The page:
Angling Notes: River connectivity the goal of European project

Man-made and other barriers that hurt salmon migration among those to be examined

Ireland's rivers are too fragmented due to human activity, according to Inland Fisheries Ireland (IFI) at the launch of a new European project that aims to restore river connectivity.

Adaptive Management of Barriers in European Rivers (Amber) seeks to raise awareness of the problems posed by stream fragmentation, the pressures on freshwater ecosystems, and the need for innovative solutions to restore river connectivity.

All major rivers across Europe are disconnected to varying degrees from the sea as a result of barriers, with negative impact on many fish species. For example, a survey on the river Nore found 500 instream structures. Not all are barriers to fish passage, but the number indicates the extent of human activity on Irish rivers.

Man-made barriers, the like of dams or weirs, can delay migration of Atlantic salmon and European eel, to name two. As a result, these species have become extinct in certain areas across Europe. Also effected are the less well known Irish migratory species, such as twaite shad and sea lamprey.


Major schemes have had an impact on migration of adult Atlantic salmon in the Shannon, Erne, Liffey and Lee. Studies show that sea lamprey spawn downstream of large weirs, even when spawning areas are available upstream. This means that the species does not spread as widely into headwaters to provide a safeguard if a severe impact occurs in one tributary.

Amber, a €6.2 million, multidisciplinary research project, will see 19 partners from 11 countries combine citizen science and cutting-edge technology to map the distribution of barriers and assess their effects on freshwater organisms. It will encourage citizens to reconnect to Europe’s rivers by mapping location of barriers and assessing their impacts with the help of a smartphone app.

IFI is also working to address fish passage problems in a range of catchments by removing barriers, constructing fish-friendly bypass channels, and/or modifying the structure.

"We are delighted to work with our partners across Europe via this Amber project, which allows us to review river fragmentation and protect our natural capital, says Cathal Gallagher of IFI. "It has a four-year term, from 2016-2020."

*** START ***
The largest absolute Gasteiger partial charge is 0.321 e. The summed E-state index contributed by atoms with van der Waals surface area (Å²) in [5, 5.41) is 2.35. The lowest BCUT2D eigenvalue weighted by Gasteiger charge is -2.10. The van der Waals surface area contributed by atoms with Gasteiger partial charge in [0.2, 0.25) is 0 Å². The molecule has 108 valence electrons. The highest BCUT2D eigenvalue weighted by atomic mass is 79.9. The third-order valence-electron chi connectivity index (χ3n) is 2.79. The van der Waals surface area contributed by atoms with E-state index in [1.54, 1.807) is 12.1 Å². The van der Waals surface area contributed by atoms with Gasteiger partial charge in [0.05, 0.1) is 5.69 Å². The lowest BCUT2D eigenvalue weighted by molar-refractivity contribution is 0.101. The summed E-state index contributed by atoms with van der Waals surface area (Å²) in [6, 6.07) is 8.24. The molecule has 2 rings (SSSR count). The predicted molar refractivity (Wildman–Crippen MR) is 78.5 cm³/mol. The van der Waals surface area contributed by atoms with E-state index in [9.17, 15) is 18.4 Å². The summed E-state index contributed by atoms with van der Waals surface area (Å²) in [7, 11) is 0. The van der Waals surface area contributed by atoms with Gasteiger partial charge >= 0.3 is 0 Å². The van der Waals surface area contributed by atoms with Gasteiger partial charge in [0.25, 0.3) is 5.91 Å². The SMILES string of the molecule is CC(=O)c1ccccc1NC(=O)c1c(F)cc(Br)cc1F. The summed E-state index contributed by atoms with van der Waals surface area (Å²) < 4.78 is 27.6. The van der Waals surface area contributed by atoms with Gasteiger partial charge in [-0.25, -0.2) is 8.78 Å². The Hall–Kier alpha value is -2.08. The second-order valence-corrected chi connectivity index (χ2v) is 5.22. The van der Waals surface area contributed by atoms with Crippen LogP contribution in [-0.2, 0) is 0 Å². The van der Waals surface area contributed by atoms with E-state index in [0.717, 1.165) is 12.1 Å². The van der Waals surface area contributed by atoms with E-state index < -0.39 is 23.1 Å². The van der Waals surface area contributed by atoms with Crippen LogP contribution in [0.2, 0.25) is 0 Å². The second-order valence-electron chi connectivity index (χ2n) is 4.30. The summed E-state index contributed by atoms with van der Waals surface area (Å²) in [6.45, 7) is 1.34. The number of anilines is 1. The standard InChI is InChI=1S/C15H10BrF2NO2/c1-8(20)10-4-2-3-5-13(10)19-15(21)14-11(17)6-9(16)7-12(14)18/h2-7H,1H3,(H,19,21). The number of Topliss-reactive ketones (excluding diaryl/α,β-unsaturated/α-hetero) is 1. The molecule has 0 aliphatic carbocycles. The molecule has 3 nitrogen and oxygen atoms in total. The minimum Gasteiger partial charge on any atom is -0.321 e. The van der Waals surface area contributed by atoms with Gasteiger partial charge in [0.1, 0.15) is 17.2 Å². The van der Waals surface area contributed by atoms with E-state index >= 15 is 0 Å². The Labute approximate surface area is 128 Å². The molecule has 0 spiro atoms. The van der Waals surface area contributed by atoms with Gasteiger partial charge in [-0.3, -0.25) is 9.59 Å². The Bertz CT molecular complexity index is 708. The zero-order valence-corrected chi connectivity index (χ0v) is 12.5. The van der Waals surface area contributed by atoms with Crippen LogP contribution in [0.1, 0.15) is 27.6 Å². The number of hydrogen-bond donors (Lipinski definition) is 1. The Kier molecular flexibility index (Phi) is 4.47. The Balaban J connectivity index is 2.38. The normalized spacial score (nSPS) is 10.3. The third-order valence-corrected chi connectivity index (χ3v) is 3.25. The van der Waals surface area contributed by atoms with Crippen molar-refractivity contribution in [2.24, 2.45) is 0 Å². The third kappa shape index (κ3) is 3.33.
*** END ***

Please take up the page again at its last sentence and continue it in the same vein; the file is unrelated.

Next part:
For more information, visit

Keep Slaney open

In light of the proposal to shut down the river Slaney for 2017,

Mary Harkin

of Rory’s Tackle Centre has requested that all anglers lodge an appeal to keep the river open on a catch-and-release basis.

“As a member of the Slaney River Trust, protection and conservation of the river is paramount,” Harkin said. “Should the river be shut down, we have serious concerns regarding the damage that will be done by poaching.”

An angling presence would obviously deter poachers while assisting fisheries staff in protecting stocks. Help by sending an appeal to or Inland Fisheries Division, Elm Hse, Earlsvale Rd, Cavan Town. H12 A8H7. Further info on

Whelan to look at the Mulcair


Electricity Supply Board

has requested that

Ken Whelan

carry out an independent review of fishery management options for the Mulcair river in Co


, with a priority on the conservation of salmon. The remit will look at such issues as fishing methods and permit fees.

Dr Whelan has agreed to submit a full report by January. Accordingly, he will welcome submissions from relevant parties, including angling clubs, the general public, state agencies and parties engaged in angling tourism and local accommodation.

Submissions should be made to by Friday, December 16th, with the heading “Mulcair River Review, 2017”. Include name and contact details. These will be acknowledged by email in the week beginning December 19th.

Dr Whelan will, as necessary, make contact with recipients to clarify areas of their submission, and these will be published in his final report. Social media will also be posted with details of report locations.

“It is intended that this review process shall be open and transparent,” he said, “and I look forward to working, over the coming months, with all of those who value angling on the Mulcair.”

Rainbow trout caught and released

The fourth qualifier of the Southside Angling-sponsored winter league at


Trout Fisheries in Co


saw 15 competitors catch 42 rainbow trout. All were recorded and safely returned to the lake.

Results: 1, H Smith, 9 trout, 340cm; 2, R Meghen, 5t, 220cm; 3, P McDonnell, 5t, 210cm; 4, S McGrane, 4t, 181cm; 5, R Fowler, 3t, 137cm. The grand final will be held on Saturday , December 10th.